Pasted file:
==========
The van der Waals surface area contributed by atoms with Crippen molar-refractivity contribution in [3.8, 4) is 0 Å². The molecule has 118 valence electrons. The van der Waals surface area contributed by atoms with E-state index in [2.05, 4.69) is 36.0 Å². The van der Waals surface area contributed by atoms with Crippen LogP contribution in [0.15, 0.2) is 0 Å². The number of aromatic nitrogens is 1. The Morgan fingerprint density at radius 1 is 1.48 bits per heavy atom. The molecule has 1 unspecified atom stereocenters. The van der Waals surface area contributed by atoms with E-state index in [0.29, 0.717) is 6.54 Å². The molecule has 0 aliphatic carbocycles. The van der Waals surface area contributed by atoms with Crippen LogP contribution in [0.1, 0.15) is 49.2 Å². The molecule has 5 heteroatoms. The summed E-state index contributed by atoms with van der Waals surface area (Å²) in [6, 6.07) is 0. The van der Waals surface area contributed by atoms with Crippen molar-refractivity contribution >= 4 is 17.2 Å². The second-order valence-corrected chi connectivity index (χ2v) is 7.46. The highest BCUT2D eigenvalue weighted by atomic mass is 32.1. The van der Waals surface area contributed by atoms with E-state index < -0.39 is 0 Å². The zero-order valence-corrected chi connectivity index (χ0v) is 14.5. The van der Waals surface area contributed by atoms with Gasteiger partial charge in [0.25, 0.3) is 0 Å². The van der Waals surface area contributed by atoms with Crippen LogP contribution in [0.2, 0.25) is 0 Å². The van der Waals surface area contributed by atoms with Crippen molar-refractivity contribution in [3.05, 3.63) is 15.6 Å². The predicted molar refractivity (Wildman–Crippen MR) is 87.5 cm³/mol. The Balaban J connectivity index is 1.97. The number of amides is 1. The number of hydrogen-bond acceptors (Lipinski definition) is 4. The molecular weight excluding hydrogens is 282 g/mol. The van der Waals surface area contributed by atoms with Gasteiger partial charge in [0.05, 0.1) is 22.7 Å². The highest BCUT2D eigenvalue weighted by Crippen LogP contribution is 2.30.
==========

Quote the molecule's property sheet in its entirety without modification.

The van der Waals surface area contributed by atoms with Crippen molar-refractivity contribution in [3.8, 4) is 0 Å². The molecule has 118 valence electrons. The van der Waals surface area contributed by atoms with E-state index in [2.05, 4.69) is 36.0 Å². The van der Waals surface area contributed by atoms with Crippen LogP contribution in [0.15, 0.2) is 0 Å². The number of aromatic nitrogens is 1. The Morgan fingerprint density at radius 1 is 1.48 bits per heavy atom. The molecule has 1 unspecified atom stereocenters. The van der Waals surface area contributed by atoms with E-state index in [0.29, 0.717) is 6.54 Å². The molecule has 0 aliphatic carbocycles. The van der Waals surface area contributed by atoms with Crippen LogP contribution in [0.1, 0.15) is 49.2 Å². The molecule has 5 heteroatoms. The summed E-state index contributed by atoms with van der Waals surface area (Å²) in [6, 6.07) is 0. The van der Waals surface area contributed by atoms with Crippen molar-refractivity contribution >= 4 is 17.2 Å². The second-order valence-corrected chi connectivity index (χ2v) is 7.46. The highest BCUT2D eigenvalue weighted by atomic mass is 32.1. The van der Waals surface area contributed by atoms with E-state index < -0.39 is 0 Å². The zero-order valence-corrected chi connectivity index (χ0v) is 14.5. The van der Waals surface area contributed by atoms with Gasteiger partial charge in [0.25, 0.3) is 0 Å². The van der Waals surface area contributed by atoms with Crippen LogP contribution in [0.2, 0.25) is 0 Å². The van der Waals surface area contributed by atoms with Crippen molar-refractivity contribution in [3.05, 3.63) is 15.6 Å². The predicted molar refractivity (Wildman–Crippen MR) is 87.5 cm³/mol. The Balaban J connectivity index is 1.97. The number of amides is 1. The number of hydrogen-bond acceptors (Lipinski definition) is 4. The molecular weight excluding hydrogens is 282 g/mol. The van der Waals surface area contributed by atoms with Gasteiger partial charge in [0.05, 0.1) is 22.7 Å². The highest BCUT2D eigenvalue weighted by Crippen LogP contribution is 2.30.